A new baby brings all sorts of surprises … one of them will probably be how many unplanned expenses pop up in the days and weeks after your new son or daughter is born.
An even bigger surprise? The amount of money you’re going to spend on yourself after the delivery.
The best way to prepare for this financial challenge is to make ample room in your budget to cover the most common new mom expenses that crop up.
Consider this a rundown of what to expect to spend when you’re expecting.
Anything but Hospital Food
Hospital food isn’t the best, and you’ll quickly realize that you don’t have to eat it. From then on, you might be tempted to order in. But those morning egg sandwiches and evening trays of sushi that you can finally eat again do add up. Try to save up a "good food" fund in advance of giving birth: Two or three nights in the hospital can set you back $50 to $75.
Getting Out of the House
Being on maternity leave feels kind of like being on vacation (except for the lack of sleep and crying baby). You will have a lot of free time, and after a week or two of adjusting, you’ll need to get out of the house and find things to do. You might want to meet friends for lunch and generally see some grown-ups once in a while. You also might want to go for an early evening drink or even dinner with your spouse since the baby sleeps in public right now, and it won't always be like this. Try budgeting $25 to $50 a week in pocket money for small outings.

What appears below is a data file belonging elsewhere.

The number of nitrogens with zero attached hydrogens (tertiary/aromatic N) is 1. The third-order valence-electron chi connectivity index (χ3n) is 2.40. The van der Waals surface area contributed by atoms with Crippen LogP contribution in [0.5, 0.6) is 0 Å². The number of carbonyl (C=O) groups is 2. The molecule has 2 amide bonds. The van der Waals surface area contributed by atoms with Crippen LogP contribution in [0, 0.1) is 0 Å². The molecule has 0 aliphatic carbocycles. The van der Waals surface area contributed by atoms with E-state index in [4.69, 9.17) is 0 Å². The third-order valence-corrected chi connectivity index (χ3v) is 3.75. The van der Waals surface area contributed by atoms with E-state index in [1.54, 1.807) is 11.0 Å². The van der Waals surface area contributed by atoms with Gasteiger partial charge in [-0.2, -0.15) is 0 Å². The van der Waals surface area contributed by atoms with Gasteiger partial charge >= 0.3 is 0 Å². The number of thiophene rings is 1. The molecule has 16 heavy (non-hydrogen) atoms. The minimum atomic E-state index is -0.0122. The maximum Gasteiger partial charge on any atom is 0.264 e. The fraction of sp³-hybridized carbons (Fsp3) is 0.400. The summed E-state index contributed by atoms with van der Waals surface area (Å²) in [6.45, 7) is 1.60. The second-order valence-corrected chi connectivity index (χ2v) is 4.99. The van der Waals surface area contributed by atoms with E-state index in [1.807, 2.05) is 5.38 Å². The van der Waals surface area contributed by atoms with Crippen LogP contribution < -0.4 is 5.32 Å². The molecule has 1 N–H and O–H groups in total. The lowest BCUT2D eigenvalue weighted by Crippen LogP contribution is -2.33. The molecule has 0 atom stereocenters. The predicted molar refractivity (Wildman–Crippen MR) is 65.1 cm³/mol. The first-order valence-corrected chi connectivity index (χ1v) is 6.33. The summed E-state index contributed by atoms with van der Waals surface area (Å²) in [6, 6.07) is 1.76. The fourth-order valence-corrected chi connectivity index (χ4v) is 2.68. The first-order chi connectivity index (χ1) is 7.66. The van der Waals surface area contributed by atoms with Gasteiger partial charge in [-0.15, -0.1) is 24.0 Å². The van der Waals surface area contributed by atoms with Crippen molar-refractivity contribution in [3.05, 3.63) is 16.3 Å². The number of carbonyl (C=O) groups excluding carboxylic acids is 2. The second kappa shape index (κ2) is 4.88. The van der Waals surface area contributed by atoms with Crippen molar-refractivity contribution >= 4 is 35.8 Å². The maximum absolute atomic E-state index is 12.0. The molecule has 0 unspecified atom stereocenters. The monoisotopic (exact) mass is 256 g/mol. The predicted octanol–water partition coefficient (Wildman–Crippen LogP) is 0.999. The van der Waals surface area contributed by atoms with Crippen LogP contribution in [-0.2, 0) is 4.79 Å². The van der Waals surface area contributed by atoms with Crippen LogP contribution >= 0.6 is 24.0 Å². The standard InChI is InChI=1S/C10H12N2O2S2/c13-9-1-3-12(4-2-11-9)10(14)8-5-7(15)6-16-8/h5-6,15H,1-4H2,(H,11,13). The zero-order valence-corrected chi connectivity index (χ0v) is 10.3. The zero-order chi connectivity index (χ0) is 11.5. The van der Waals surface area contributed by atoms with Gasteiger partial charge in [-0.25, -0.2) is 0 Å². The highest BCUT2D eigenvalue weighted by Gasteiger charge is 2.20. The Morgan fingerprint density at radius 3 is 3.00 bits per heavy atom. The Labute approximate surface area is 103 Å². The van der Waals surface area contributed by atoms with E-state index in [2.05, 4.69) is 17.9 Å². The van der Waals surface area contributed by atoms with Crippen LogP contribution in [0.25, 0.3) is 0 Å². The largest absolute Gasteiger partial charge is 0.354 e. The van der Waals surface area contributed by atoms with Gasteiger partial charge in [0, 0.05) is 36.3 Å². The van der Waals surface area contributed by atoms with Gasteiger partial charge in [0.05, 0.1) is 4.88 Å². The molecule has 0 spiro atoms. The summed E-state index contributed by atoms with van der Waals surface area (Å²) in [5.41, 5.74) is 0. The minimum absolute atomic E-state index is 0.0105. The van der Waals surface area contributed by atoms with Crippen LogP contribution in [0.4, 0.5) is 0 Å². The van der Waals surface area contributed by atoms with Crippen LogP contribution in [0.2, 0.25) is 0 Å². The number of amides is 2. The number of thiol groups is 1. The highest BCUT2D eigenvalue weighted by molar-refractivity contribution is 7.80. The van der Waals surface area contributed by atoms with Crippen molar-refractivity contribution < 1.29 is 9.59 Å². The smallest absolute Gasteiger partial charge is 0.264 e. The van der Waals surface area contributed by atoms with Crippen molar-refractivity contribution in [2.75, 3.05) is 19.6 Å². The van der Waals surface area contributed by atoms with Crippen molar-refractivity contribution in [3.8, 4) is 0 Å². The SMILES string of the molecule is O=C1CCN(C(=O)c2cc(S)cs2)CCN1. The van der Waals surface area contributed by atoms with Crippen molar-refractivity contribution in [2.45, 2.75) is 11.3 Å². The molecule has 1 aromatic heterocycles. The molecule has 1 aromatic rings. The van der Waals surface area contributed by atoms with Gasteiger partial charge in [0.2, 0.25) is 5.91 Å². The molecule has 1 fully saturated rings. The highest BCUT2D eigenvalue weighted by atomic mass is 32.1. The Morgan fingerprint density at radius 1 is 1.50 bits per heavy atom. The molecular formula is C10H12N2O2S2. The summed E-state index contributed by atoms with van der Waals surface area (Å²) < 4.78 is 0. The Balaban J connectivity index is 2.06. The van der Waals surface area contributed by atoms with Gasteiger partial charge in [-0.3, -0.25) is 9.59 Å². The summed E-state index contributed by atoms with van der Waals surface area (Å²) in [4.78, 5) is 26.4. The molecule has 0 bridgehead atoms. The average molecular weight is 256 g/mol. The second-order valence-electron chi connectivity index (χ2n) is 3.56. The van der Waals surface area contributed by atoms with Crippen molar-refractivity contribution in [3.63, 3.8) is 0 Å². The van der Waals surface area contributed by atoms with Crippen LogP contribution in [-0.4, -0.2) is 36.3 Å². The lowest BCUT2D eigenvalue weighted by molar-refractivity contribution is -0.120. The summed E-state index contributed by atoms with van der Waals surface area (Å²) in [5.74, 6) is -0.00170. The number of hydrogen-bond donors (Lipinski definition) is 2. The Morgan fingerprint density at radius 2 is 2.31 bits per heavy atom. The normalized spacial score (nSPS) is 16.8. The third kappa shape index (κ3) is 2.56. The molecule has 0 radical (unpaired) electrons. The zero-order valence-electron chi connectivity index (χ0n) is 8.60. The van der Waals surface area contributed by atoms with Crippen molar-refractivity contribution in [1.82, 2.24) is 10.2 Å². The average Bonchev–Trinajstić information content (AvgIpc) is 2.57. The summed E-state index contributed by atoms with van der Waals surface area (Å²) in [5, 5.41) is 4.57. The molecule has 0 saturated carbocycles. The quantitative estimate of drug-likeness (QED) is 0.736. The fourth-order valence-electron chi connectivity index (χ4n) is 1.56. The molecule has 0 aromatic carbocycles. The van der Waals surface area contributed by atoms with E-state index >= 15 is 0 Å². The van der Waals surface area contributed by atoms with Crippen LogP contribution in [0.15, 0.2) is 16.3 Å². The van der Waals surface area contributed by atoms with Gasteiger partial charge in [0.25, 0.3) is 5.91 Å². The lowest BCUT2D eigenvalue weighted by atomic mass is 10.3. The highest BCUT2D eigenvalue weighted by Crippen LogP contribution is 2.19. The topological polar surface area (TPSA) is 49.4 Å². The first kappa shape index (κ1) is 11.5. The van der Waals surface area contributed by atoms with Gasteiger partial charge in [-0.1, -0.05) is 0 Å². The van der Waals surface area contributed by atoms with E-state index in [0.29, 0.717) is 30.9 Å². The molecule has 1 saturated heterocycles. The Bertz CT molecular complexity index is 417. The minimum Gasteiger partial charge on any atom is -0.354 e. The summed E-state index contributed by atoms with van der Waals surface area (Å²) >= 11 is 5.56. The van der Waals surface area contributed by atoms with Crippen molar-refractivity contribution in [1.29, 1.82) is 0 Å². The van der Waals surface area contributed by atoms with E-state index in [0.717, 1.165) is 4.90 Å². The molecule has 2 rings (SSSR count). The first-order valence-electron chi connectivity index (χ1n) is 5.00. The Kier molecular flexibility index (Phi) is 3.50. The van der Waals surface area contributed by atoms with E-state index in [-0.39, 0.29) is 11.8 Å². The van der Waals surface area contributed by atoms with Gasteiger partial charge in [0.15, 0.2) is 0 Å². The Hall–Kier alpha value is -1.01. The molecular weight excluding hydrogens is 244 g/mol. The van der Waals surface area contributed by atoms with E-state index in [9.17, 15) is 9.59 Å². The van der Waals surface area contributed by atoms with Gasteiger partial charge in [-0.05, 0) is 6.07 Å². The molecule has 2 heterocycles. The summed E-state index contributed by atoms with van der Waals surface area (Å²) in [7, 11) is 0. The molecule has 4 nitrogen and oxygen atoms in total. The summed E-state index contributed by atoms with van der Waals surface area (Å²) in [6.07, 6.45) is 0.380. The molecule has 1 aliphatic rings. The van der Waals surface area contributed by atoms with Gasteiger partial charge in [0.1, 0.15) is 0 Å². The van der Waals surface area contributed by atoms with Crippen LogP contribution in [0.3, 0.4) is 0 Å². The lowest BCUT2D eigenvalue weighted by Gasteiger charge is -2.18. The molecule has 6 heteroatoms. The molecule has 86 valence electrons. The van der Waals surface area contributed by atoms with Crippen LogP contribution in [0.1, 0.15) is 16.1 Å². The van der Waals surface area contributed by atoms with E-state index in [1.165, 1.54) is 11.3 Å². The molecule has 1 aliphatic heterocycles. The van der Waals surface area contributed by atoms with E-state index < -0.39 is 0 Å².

Made-for-Nursing Tanks, and More
If you’re planning to nurse, you’ll want some of the gear that’s designed to make it easier, like nursing tanks and tops. These will set you back anywhere from $20 to $60 a pop.
Even if you skip the made-for-nursing fashions, you won’t be ready to wear your pre-pregnancy clothes for at least a couple of months. But you will be more than ready to ditch your maternity duds.
Shop for a few versatile pants, skirts and tops to get you through the next few months (button-down shirts are handy). And make sure you pick items you can wear out and about, not just around the house. This isn't the time to splash out, since these will only be transitional pieces, but even keeping your shopping to places like TJ Maxx and Target, this could quickly add up to $100 to $150, or a little more if you’re returning to work. Don't forget to factor that in.
Body Before Baby
When a month or so has gone by and you aren’t back to your old self yet, you might be tempted to embark on a new get-fit-quick routine.
Activities like Strollerstrides, Baby Boot Camp or mommy-and-baby classes at your local yoga studio can cost anywhere from $12 to $25, but there's also a hidden benefit: You're likely help to meet other moms also in the process of getting back into shape. Keep your budget in check by mixing pricey classes up with naptime workout DVDs (try Netflix if you already have an account) or walks around the park with your stroller.
LV Tip: The BellaBand that helped you get a few extra weeks out of your clothes at the start of your pregnancy will help you get back into your jeans a few weeks sooner, too.
And then there’s your little bundle of joy. No matter how great your baby shower was, you are probably going to wind up scrambling for something he needs. Your son might quickly outgrow the newborn diapers you stocked up on, or your daughter will hate her bouncy seat but sleep like an angel in her cousin’s swing. And there’s a good chance the stroller or baby carrier that seemed ideal in the store won’t work for you after all.
LV Tip: Before heading out to the store, troll Craig’s List, Freecycle or your local parenting website for used baby equipment. We found a stroller frame for our car seat for half of what it would have cost new.